When it comes to cybercrime, it's clear no one is immune.
Not even the big technology companies like Facebook and Google, who Fortune revealed on Friday were the two previously unnamed U.S. firms that lost $100 million to an advanced phishing scam.
Beginning in 2013, a Lithuanian man is alleged to have launched an ambitious scam that included forged e-mail addresses, invoices and corporate stamps that were designed to impersonate an Asian manufacturing supplier. The aim was to to trick the firms into paying for bogus computer supplies. From Fortune's story:
"The scheme worked. Over a two-year span, the corporate imposter convinced accounting departments at the two tech companies to make transfers worth tens of millions of dollars. By the time the firms figured out what was going on, Rimasauskas had coaxed out over $100 million in payments, which he promptly stashed in bank accounts across Eastern Europe."
It's not a tech problem.
The first lesson for everyone is that you can't simply rely on technology-based tools and approaches to combat cybercrime. Odds are pretty high that Facebook and Google have among the world's best security tools.
This scam worked because it wasn't a technology-based hack. It was a people-focused hack. By looking legitimate enough, cybercriminals take advantage of people's trust in technology and they benefit from non-technology based security controls such as multi-party verification of transactions.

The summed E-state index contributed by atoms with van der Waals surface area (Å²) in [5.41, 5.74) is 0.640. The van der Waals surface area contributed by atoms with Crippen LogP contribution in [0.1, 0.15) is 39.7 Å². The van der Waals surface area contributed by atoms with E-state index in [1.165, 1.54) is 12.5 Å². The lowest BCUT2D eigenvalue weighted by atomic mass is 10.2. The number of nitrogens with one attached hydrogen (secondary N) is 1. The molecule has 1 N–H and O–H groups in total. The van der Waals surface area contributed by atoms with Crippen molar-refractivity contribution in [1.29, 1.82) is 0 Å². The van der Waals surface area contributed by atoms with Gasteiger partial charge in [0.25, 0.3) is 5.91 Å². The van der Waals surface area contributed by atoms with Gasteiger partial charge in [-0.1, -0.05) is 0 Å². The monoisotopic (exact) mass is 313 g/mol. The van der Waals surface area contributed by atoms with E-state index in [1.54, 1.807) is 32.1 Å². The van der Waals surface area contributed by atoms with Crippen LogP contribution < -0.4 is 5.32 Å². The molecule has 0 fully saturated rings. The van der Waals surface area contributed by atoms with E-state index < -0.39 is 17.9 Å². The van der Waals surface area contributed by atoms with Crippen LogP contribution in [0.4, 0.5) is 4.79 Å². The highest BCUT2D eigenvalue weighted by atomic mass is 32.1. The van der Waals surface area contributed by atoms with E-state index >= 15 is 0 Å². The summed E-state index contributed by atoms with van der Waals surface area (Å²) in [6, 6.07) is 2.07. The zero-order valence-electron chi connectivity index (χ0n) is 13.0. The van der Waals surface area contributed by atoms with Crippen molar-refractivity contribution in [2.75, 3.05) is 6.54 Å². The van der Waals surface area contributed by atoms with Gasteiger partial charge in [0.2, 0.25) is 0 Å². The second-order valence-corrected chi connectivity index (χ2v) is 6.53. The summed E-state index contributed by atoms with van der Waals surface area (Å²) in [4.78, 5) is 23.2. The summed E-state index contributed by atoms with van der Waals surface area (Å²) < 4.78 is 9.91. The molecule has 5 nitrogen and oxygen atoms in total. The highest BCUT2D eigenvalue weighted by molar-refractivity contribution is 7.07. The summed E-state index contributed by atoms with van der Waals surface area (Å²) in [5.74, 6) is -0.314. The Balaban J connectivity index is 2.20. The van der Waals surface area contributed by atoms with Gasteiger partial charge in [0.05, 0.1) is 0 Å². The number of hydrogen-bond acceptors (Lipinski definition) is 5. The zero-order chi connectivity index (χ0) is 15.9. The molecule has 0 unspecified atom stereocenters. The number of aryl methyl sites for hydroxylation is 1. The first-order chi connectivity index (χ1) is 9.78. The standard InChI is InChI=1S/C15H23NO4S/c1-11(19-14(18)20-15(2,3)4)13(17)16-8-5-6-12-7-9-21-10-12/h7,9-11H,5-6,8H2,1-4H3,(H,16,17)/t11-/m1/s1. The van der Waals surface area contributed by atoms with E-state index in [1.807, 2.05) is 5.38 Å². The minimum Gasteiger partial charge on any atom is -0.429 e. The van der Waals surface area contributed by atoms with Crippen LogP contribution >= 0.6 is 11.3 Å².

The second lesson is around cybercrime and materiality of events with respect to investor rights to know about issues and incidents. While losing $100 million may not be financially material to these two firms, there is another aspect of materiality worth considering. From Fortune:
"But the “material event” in this case may amount to more than the company losing some money, according to White, who was aware of the indictment when she spoke to Fortune, but not the identity of the companies involved.
“I think companies need to be looking more broadly than that - not just at operational direct loss,” said White. “There’s the possibility of reputational damage. What does this say about internal controls over assets?”
Facebook and Google declined to comment, but people close the companies suggested they had decided the Rimasauskas fraud was not material enough to require disclosure of it."
Tackling cybercrime and cybersecurity effectively requires a new approach to measuring, managing and monitoring cyber risk that helps firms understand the total picture - people, process, culture and technology.
That's why we've built Beauceron. If you're ready to learn more about our innovative and affordable approach, schedule a demo of our platform.
David Shipley, BA, MBA, CISM is the CEO and co-founder of Beauceron Security Inc. He frequently writes about cybersecurity issues and often speaks to regional and national media about cybersecurity and cybercrime.